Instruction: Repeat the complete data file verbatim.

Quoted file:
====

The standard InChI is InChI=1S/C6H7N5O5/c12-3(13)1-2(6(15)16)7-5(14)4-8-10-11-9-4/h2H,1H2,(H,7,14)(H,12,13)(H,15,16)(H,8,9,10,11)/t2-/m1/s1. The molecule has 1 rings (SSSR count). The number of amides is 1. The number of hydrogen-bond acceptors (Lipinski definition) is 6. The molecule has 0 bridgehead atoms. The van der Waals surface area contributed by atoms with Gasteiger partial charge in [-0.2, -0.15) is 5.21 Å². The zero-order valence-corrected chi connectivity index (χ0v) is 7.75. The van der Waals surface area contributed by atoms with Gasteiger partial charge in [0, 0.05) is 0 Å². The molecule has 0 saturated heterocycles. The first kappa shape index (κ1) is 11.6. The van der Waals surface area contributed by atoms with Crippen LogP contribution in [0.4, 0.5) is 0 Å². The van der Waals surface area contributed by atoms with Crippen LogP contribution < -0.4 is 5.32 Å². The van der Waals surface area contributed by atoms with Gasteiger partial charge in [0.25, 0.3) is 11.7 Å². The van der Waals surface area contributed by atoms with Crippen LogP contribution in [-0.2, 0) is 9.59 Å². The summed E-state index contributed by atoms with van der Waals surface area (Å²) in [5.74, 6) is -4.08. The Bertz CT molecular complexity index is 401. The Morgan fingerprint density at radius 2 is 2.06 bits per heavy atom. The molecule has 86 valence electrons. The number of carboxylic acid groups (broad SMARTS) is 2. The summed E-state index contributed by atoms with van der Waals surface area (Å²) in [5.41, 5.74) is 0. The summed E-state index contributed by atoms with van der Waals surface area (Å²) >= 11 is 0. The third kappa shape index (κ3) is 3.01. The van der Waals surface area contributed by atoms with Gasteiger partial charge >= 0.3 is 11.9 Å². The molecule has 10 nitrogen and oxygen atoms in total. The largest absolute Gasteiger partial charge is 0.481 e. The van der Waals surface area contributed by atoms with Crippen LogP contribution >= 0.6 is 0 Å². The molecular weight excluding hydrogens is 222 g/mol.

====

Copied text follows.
The standard InChI is InChI=1S/C6H7N5O5/c12-3(13)1-2(6(15)16)7-5(14)4-8-10-11-9-4/h2H,1H2,(H,7,14)(H,12,13)(H,15,16)(H,8,9,10,11)/t2-/m1/s1. The molecule has 1 rings (SSSR count). The number of amides is 1. The number of hydrogen-bond acceptors (Lipinski definition) is 6. The molecule has 0 bridgehead atoms. The van der Waals surface area contributed by atoms with Gasteiger partial charge in [-0.2, -0.15) is 5.21 Å². The zero-order valence-corrected chi connectivity index (χ0v) is 7.75. The van der Waals surface area contributed by atoms with Gasteiger partial charge in [0, 0.05) is 0 Å². The molecule has 0 saturated heterocycles. The first kappa shape index (κ1) is 11.6. The van der Waals surface area contributed by atoms with Crippen LogP contribution in [0.4, 0.5) is 0 Å². The van der Waals surface area contributed by atoms with Crippen LogP contribution < -0.4 is 5.32 Å². The van der Waals surface area contributed by atoms with Gasteiger partial charge in [0.25, 0.3) is 11.7 Å². The van der Waals surface area contributed by atoms with Crippen LogP contribution in [-0.2, 0) is 9.59 Å². The summed E-state index contributed by atoms with van der Waals surface area (Å²) in [5.74, 6) is -4.08. The Bertz CT molecular complexity index is 401. The Morgan fingerprint density at radius 2 is 2.06 bits per heavy atom. The molecule has 86 valence electrons. The number of carboxylic acid groups (broad SMARTS) is 2. The summed E-state index contributed by atoms with van der Waals surface area (Å²) in [5.41, 5.74) is 0. The summed E-state index contributed by atoms with van der Waals surface area (Å²) >= 11 is 0. The third kappa shape index (κ3) is 3.01. The van der Waals surface area contributed by atoms with Gasteiger partial charge >= 0.3 is 11.9 Å². The molecule has 10 nitrogen and oxygen atoms in total. The largest absolute Gasteiger partial charge is 0.481 e. The van der Waals surface area contributed by atoms with Crippen LogP contribution >= 0.6 is 0 Å². The molecular weight excluding hydrogens is 222 g/mol.